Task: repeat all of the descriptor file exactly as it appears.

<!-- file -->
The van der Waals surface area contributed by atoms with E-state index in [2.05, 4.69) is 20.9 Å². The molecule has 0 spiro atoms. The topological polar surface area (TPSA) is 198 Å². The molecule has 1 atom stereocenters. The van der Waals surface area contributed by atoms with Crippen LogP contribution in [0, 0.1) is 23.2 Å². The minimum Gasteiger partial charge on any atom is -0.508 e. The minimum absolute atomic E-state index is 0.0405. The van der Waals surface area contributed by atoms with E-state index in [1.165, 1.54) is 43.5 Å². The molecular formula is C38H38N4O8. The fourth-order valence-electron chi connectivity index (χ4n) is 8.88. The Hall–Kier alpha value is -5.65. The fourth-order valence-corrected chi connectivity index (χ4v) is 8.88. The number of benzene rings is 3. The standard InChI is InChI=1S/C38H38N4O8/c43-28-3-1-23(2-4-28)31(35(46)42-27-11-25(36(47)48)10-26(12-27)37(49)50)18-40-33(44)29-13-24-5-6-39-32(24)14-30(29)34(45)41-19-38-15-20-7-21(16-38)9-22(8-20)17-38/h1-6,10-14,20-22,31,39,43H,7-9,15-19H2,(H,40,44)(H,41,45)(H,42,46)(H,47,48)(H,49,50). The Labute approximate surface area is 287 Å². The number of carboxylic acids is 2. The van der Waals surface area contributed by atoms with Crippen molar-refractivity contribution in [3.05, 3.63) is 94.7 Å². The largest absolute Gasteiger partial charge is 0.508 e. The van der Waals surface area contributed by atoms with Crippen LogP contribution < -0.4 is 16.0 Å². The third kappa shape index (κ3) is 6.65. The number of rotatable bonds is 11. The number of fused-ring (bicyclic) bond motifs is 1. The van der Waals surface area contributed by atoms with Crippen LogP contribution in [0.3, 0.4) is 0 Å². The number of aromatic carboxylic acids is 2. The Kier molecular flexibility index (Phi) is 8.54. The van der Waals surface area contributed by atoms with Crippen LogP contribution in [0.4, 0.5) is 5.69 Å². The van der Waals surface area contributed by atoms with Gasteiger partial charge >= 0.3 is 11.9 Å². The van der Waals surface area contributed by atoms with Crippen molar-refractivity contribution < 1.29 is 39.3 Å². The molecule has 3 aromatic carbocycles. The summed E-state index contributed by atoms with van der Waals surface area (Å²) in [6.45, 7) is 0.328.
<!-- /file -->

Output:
The van der Waals surface area contributed by atoms with E-state index in [2.05, 4.69) is 20.9 Å². The molecule has 0 spiro atoms. The topological polar surface area (TPSA) is 198 Å². The molecule has 1 atom stereocenters. The van der Waals surface area contributed by atoms with Crippen LogP contribution in [0, 0.1) is 23.2 Å². The minimum Gasteiger partial charge on any atom is -0.508 e. The minimum absolute atomic E-state index is 0.0405. The van der Waals surface area contributed by atoms with E-state index in [1.165, 1.54) is 43.5 Å². The molecular formula is C38H38N4O8. The fourth-order valence-electron chi connectivity index (χ4n) is 8.88. The Hall–Kier alpha value is -5.65. The fourth-order valence-corrected chi connectivity index (χ4v) is 8.88. The number of benzene rings is 3. The standard InChI is InChI=1S/C38H38N4O8/c43-28-3-1-23(2-4-28)31(35(46)42-27-11-25(36(47)48)10-26(12-27)37(49)50)18-40-33(44)29-13-24-5-6-39-32(24)14-30(29)34(45)41-19-38-15-20-7-21(16-38)9-22(8-20)17-38/h1-6,10-14,20-22,31,39,43H,7-9,15-19H2,(H,40,44)(H,41,45)(H,42,46)(H,47,48)(H,49,50). The Labute approximate surface area is 287 Å². The number of carboxylic acids is 2. The van der Waals surface area contributed by atoms with Crippen molar-refractivity contribution in [3.05, 3.63) is 94.7 Å². The largest absolute Gasteiger partial charge is 0.508 e. The van der Waals surface area contributed by atoms with Crippen LogP contribution < -0.4 is 16.0 Å². The third kappa shape index (κ3) is 6.65. The number of rotatable bonds is 11. The number of fused-ring (bicyclic) bond motifs is 1. The van der Waals surface area contributed by atoms with Crippen LogP contribution in [0.3, 0.4) is 0 Å². The number of aromatic carboxylic acids is 2. The Kier molecular flexibility index (Phi) is 8.54. The van der Waals surface area contributed by atoms with Crippen LogP contribution in [0.4, 0.5) is 5.69 Å². The van der Waals surface area contributed by atoms with Gasteiger partial charge >= 0.3 is 11.9 Å². The van der Waals surface area contributed by atoms with Crippen molar-refractivity contribution < 1.29 is 39.3 Å². The molecule has 3 aromatic carbocycles. The summed E-state index contributed by atoms with van der Waals surface area (Å²) in [6.45, 7) is 0.328.